Moments of Acute Stress Can Cause Molecular Alterations in Immune Response

Findings come from study that involved participants jumping out of planes —

Chronic psychosocial and emotional stress has well-documented negative effects upon the human immune system, measurably increasing the risk of disease. Much less is known about the health effects of acute but transitory episodes of stress, such as jumping out of an airplane. Do these panic-inducing moments also raise the risk of stress-related conditions and disorders, such as cardiovascular disease, sleep dysfunction, impaired wound healing, depression and obesity?

A team of researchers at University of California, San Diego School of Medicine, Stony Brook University in New York and elsewhere addressed that question by asking study participants to literally jump out of a plane, taking blood samples before and after to measure key immune response indicators.

Their findings are published in the March 4 issue of Brain, Behavior and Immunity. … Read the Full Story from the UC San Diego Newsroom

Nadejda Beliakova-Bethell, PhD, Assistant Project Scientist and infectious disease researcher in the Department of Medicine, is co-first author on the study report.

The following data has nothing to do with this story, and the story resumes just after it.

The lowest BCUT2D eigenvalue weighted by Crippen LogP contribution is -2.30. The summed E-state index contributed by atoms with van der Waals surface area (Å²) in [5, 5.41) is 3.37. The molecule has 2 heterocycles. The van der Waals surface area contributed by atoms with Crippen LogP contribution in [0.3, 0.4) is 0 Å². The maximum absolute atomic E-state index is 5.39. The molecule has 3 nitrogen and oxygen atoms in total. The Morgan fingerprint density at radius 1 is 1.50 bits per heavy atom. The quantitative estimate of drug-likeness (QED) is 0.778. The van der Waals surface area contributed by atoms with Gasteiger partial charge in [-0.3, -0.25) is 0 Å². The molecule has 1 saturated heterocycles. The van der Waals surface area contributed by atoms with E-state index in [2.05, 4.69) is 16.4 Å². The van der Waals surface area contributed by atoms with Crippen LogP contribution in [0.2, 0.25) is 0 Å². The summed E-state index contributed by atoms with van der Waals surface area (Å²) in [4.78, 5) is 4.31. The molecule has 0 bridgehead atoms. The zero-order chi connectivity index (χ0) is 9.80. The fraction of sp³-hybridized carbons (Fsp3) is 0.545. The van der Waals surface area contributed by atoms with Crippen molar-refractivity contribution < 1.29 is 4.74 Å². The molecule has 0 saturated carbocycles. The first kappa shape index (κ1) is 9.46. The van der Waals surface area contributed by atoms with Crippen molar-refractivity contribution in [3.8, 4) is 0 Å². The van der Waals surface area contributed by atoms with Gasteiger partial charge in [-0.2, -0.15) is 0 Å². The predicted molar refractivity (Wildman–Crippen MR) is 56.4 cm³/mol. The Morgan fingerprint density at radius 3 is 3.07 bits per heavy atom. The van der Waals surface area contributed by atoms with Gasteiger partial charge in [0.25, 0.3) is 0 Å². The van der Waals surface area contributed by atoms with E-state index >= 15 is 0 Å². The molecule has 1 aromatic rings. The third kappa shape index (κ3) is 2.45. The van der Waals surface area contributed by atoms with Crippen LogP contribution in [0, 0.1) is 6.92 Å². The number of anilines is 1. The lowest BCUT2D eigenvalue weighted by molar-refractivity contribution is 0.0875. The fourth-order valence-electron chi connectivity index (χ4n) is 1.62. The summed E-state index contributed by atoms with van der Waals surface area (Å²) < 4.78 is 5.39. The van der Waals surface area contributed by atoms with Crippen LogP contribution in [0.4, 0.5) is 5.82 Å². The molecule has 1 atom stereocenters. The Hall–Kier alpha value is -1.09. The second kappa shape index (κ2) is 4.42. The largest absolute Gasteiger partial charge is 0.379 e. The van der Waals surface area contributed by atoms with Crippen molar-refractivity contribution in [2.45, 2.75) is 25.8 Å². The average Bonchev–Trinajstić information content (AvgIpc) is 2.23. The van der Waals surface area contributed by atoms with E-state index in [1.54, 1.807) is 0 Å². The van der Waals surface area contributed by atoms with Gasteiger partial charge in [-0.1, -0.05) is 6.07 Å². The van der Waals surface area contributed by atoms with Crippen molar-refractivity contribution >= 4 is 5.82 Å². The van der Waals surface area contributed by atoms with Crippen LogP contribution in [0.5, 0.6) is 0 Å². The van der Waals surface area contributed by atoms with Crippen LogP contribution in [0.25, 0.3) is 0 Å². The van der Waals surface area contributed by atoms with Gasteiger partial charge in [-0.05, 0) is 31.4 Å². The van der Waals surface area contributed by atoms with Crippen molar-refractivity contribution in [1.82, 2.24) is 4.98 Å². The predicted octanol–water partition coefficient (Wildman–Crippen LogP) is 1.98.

Read the Report in Brain, Behavior and Immunity (UC San Diego only)

Searching for the Soul of the Genome

The discovery that a “gene desert” on chromosome 9 was a hotspot for coronary artery disease (CAD) risk was among the highlights of findings produced recently by genome-wide association studies, which compare the genomes of many people for genetic variations and have been broadly used in the past few years to study hundreds of diseases and complex traits. Gene deserts are large genomic segments devoid of genes. … Read the full story from the UCSD Newsroom

One of the co-authors of the study report is M. Geoffrey Rosenfeld, M.D., pictured at left. Dr. Rosenfeld is Professor of Medicine in the Division of Endocrinology and Metabolism and Professor of the Howard Hughes Medical Institute.